Blogging The Quran: Surah 7


Sura 7 is named "The Heights" in one version and in another "the faculty of discernment". I presume we'll find out why as I read. (Note I really didn't find a reason.) Maybe it's a bad policy but I keep looking at the number of verses (ayat) in each Sura and this is yet another long winded one weighing in at 206 meandering thought units.

vv1-9 salvation, or something like it

We start with the premise that the book of the Koran/Quran is revealed to "you". I'm presuming that "you" means the people to whom Mohamed was speaking/writing. The point of the book is to teach believers and warn those who don't believe. It's a perfectly reasonable use for a religious book. Too bad Mohamed never thought systematically or for that matter in a linear fashion. But I digress. It's no use complaining about the distinctions between an eastern and western mindset in terms of directness and linear thought.
"How many towns have we destroyed for their sins?" moans Mohamed as he once again prepares to threaten his followers against the possibility that they somehow don't submit to his teaching.
In the end those who have done enough good will be saved, those who have only a little good will not.
Of course there is an awful lot of vagueness in that we mortals have no way of measuring our good, nor do we know by what scale we will be measured. Thus for the Muslim – there is no assurance of salvation. It's a crap shoot – and you only get to roll the dice once. Islam is a man made religion (though demon inspired) as such the best that man can conceive is the need to be good enough to be "saved".

v10-34 the fall

The fall narrative (it is just about as much a narrative as any I've yet read) begins with the brief creation of Adam and I presume Eve though that isn't entirely clear. God commands all the angels to worship Adam (sounds like a misunderstanding of Hebrews 1:6 /Psalm 97:7 which are aimed at Christ not Adam.) Iblis/ the Devil refuses because he is made of fire while Adam is made of clay. Subsequently the devil is kicked out of heaven. Then Iblis tempts Adam and Eve to sin saying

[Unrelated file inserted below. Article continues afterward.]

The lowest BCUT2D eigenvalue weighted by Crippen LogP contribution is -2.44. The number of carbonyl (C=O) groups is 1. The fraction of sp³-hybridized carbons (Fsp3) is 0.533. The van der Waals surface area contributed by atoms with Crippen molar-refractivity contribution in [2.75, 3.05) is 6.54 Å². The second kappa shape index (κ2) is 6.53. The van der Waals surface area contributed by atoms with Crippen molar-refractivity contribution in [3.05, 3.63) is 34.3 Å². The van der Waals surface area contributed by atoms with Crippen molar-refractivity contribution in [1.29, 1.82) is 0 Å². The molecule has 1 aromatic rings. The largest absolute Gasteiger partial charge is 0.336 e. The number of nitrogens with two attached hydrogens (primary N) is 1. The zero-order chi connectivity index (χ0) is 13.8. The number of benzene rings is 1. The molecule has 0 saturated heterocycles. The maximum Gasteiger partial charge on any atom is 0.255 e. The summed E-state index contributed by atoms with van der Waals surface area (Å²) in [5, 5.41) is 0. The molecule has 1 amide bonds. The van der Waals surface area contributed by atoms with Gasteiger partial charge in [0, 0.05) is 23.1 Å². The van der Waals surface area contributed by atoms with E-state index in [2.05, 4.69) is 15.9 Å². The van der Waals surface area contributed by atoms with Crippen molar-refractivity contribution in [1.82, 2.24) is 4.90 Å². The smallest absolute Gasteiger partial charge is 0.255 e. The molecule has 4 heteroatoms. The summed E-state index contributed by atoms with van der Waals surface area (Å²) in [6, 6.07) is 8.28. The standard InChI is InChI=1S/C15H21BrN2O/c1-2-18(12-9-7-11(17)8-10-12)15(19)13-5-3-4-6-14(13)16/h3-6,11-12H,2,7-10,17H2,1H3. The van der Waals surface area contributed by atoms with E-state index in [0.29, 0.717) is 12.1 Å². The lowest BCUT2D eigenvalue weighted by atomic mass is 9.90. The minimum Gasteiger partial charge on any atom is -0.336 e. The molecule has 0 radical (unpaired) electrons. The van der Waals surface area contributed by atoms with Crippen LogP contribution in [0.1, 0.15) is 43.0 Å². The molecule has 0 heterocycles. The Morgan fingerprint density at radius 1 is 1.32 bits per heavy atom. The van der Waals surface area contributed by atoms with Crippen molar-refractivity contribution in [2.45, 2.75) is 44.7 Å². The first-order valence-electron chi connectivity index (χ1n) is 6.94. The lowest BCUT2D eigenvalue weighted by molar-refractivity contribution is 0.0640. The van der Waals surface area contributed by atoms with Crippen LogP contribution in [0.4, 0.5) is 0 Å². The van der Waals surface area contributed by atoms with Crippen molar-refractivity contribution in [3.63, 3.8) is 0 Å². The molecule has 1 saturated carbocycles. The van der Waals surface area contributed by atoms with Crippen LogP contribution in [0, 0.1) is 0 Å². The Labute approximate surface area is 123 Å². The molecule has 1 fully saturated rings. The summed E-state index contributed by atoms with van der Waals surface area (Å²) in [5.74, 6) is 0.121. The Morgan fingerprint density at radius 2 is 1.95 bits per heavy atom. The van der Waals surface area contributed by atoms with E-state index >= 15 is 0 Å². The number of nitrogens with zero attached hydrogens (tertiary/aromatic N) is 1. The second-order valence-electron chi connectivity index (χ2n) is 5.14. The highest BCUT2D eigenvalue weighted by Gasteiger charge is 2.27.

Sura 7:20 Your Lord has not forbidden you this tree except that you may not both become two angels or that you may (not) become of the immortals.

Interestingly enough Allah claims that he has made the demons as guardians of the unbelievers (surah 7:27). I find that to be somewhat odd considering that one verse later we discover that Allah does not enjoin indecency. It sounds like Allah is talking from both sides of his imaginary mouth.
Finally at the end of the section we discover that Allah claims to have fixed an immovable day for each person they will die when he says so.

v35- 58 Fire and brimstone

Ayat 35 begins with another one of those distinctions between believers (they believe the Quran) and unbelievers (they of course don't believe the Quran). Lump me in with group two please. The threat upon the unbelievers is "…the fire, therein to abide." The true measure of wickedness is not believing the message.
Once again we come to the decisive mark of a Muslim. Muslims, true Muslims believe every word of the Quran. Fake Muslims don't. This is why the insurgents in Iraq as well as radical Muslims in general are the way they are. The Quran is a book focused upon the earthly destruction of every non-Muslim; for the fundamentalists – only non-Muslims doubt this. Neither moderate Muslims nor anyone else can speak their thoughts to the contrary or they'll be killed. (reference some of my recent news posts on the matter).
Hell fire is the topic of this section. It's the destiny, claims Muhammad, for non-Muslims. I'm not sure if Muhammad was enjoying himself or not but he describes in moderate depth how as each person is thrown into hell he will curse everyone who went in before him and they in turn will curse him. I really get the feeling – though I can't prove it just yet, that Mohamed really liked the idea of hell. Yes I know a lot of "Christians" do to. That's because they don't know what they're talking about.